The Cascades were an American vocal group best known for their single "Rhythm of the Rain", recorded in 1962 and an international hit the following year.
In 1960, the Silver Strands were a group of United States Navy personnel serving on the USS Jason (AR-8) based in San Diego, California. They recruited John Gummoe, who had originally acted as their manager, and left the Navy to become The Thundernotes. After the departure of original guitarist Len Green, the group's membership consolidated as John Claude "John" Gummoe (born August 2, 1938, Cleveland, Ohio) (lead vocals), Eddie Snyder (guitar), Von Lynch (keyboards), Ronald Lynch (keyboards, saxophone), Dave Stevens (bass) and Jim Owens (AKA Dave Szabo) (drums). Their first single was an instrumental, "Thunder Rhythm", on the Del-Fi label.
The group then started to get more interested in vocal harmony, influenced by the Beach Boys. They recorded demos which ended up with Barry De Vorzon at Valiant Records, a subsidiary of Warner Bros., who signed them up and also changed their name to The Cascades -- inspired by a nearby box of dishwashing detergent. Their first release, "There's A Reason", became a small regional hit, and, in summer 1962, they went to Gold Star Studios in Los Angeles and recorded a song which Gummoe had written in his Navy days while on watch during a thunderstorm. The musicians on the recording included the "Wrecking Crew" - Jim Owens on drums, Carol Kaye on bass and Glen Campbell on guitar - and it was arranged by Perry Botkin. "Rhythm of the Rain" was issued in November 1962. It rose to #3 on the U.S. Billboard Hot 100 chart in early 1963, and became a major hit in over 80 countries. It peaked at #5 in the UK Singles Chart. "Rhythm of the Rain" sold over one million copies, and was awarded a gold disc.
The Cascades continued to record, producing an album and several further singles, including the follow-up "The Last Leaf", but none matched the charm or success of their big hit. The group did continue to receive major radio airplay in their hometown, San Diego. The Cascades' cover version of Bob Lind's "Truly Julie's Blues" received spins on KCBQ and KGB in 1966, and their song "Maybe The Rain Will Fall" did fairly well on San Diego radio charts in the summer of 1969.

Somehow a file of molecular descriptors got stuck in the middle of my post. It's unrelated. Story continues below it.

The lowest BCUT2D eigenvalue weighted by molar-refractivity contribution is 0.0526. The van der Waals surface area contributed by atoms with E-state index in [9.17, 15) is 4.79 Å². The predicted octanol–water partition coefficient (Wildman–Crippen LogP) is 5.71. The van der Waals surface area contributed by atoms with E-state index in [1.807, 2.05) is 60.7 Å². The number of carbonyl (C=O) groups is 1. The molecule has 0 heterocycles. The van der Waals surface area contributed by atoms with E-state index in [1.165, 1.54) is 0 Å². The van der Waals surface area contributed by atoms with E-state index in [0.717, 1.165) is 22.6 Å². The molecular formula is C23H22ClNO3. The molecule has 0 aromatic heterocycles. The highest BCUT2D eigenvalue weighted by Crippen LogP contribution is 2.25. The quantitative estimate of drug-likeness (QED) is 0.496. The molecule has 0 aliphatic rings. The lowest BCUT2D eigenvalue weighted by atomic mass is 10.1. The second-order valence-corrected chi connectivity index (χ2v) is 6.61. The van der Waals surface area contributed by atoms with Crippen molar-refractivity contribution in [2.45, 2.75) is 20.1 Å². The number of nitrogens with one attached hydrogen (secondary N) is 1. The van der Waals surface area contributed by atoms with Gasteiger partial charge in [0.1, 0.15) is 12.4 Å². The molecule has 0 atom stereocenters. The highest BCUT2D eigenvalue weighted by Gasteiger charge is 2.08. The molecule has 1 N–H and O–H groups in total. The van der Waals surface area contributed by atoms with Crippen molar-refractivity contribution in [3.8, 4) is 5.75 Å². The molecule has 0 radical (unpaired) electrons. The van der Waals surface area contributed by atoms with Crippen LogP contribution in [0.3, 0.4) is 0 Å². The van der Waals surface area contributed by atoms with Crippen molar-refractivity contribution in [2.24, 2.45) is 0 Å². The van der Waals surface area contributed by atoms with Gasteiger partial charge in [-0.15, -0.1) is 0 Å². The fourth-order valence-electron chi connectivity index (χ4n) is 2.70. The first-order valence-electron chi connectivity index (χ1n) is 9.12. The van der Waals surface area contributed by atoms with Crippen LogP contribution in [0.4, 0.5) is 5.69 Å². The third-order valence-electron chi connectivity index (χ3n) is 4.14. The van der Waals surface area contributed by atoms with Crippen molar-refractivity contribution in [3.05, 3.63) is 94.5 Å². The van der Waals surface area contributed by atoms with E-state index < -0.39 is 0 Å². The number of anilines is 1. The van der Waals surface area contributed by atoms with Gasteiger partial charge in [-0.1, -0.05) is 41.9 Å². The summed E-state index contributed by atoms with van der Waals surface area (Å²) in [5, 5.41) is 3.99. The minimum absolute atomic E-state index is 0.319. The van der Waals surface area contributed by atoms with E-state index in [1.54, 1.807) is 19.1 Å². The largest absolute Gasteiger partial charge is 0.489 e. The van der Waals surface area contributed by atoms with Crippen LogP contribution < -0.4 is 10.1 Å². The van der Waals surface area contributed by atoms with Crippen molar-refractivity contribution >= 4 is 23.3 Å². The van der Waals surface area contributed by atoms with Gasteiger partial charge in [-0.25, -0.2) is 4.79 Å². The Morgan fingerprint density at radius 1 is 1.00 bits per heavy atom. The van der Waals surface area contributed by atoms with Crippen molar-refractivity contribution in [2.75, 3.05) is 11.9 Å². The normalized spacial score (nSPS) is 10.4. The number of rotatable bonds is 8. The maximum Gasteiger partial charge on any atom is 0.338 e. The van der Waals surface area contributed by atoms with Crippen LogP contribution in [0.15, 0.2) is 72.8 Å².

The group stayed active for some years, playing local San Diego clubs like The Cinnamon Cinder, and at other times, touring widely. In 1967, The Cascades appeared onscreen in the Crown International Pictures teen comedy adventure film, Catalina Caper, which included their version of a song written by Ray Davies of the Kinks, "There's A New World."
Gummoe left the group in 1967 to pursue a solo career and later formed the band Kentucky Express. Keyboardist/vocalist Gabe Lapano took over the lead chores, the group also adding Tony Grasso, with Owens and Snyder the remaining original members. Finally, they split up in 1975. Snyder later recorded country music under the name Eddie Preston. Gummoe recorded a dance mix of "Rhythm of the Rain" in 1990. The group reformed in 1995 and again in 2004, touring the US and the Philippines, where they retained a fan following. Jim Owens left the group in 1968.
A compilation CD of the Cascades' best moments was issued in 1999. That same year, performing rights organization BMI announced the "Top 100 Songs of the Century." to receive airplay on radio or television in the U.S., with "Rhythm of the Rain" at #9.
In April 2012, with the initiative of the Filipino religious leader Bro. Eli Soriano, The Cascades participated at a benefit concert held at the ADD Convention Center in Apalit, Pampanga, Philippines. Aside from reintroducing the music of The Cascades to both old fans and younger generation, the event also supported projects involving Bible expositions.